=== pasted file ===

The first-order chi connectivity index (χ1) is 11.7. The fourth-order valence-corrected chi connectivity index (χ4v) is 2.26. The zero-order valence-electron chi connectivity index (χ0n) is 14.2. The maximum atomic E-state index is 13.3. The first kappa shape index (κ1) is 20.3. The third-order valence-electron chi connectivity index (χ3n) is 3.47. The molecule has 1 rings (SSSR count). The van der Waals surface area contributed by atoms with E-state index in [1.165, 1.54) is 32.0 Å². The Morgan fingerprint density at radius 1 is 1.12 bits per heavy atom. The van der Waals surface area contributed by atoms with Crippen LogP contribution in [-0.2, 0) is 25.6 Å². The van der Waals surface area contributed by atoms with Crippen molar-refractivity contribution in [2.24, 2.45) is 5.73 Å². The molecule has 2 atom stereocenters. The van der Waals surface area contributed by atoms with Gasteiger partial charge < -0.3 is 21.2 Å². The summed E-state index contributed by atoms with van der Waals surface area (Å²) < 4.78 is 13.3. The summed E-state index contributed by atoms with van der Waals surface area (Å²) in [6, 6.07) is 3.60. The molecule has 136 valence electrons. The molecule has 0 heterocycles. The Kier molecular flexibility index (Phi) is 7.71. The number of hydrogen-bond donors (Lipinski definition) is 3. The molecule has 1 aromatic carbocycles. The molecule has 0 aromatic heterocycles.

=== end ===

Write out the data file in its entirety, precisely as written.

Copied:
The first-order chi connectivity index (χ1) is 11.7. The fourth-order valence-corrected chi connectivity index (χ4v) is 2.26. The zero-order valence-electron chi connectivity index (χ0n) is 14.2. The maximum atomic E-state index is 13.3. The first kappa shape index (κ1) is 20.3. The third-order valence-electron chi connectivity index (χ3n) is 3.47. The molecule has 1 rings (SSSR count). The van der Waals surface area contributed by atoms with E-state index in [1.165, 1.54) is 32.0 Å². The Morgan fingerprint density at radius 1 is 1.12 bits per heavy atom. The van der Waals surface area contributed by atoms with Crippen LogP contribution in [-0.2, 0) is 25.6 Å². The van der Waals surface area contributed by atoms with Crippen molar-refractivity contribution in [2.24, 2.45) is 5.73 Å². The molecule has 2 atom stereocenters. The van der Waals surface area contributed by atoms with Gasteiger partial charge < -0.3 is 21.2 Å². The summed E-state index contributed by atoms with van der Waals surface area (Å²) < 4.78 is 13.3. The summed E-state index contributed by atoms with van der Waals surface area (Å²) in [6, 6.07) is 3.60. The molecule has 136 valence electrons. The molecule has 0 heterocycles. The Kier molecular flexibility index (Phi) is 7.71. The number of hydrogen-bond donors (Lipinski definition) is 3. The molecule has 1 aromatic carbocycles. The molecule has 0 aromatic heterocycles.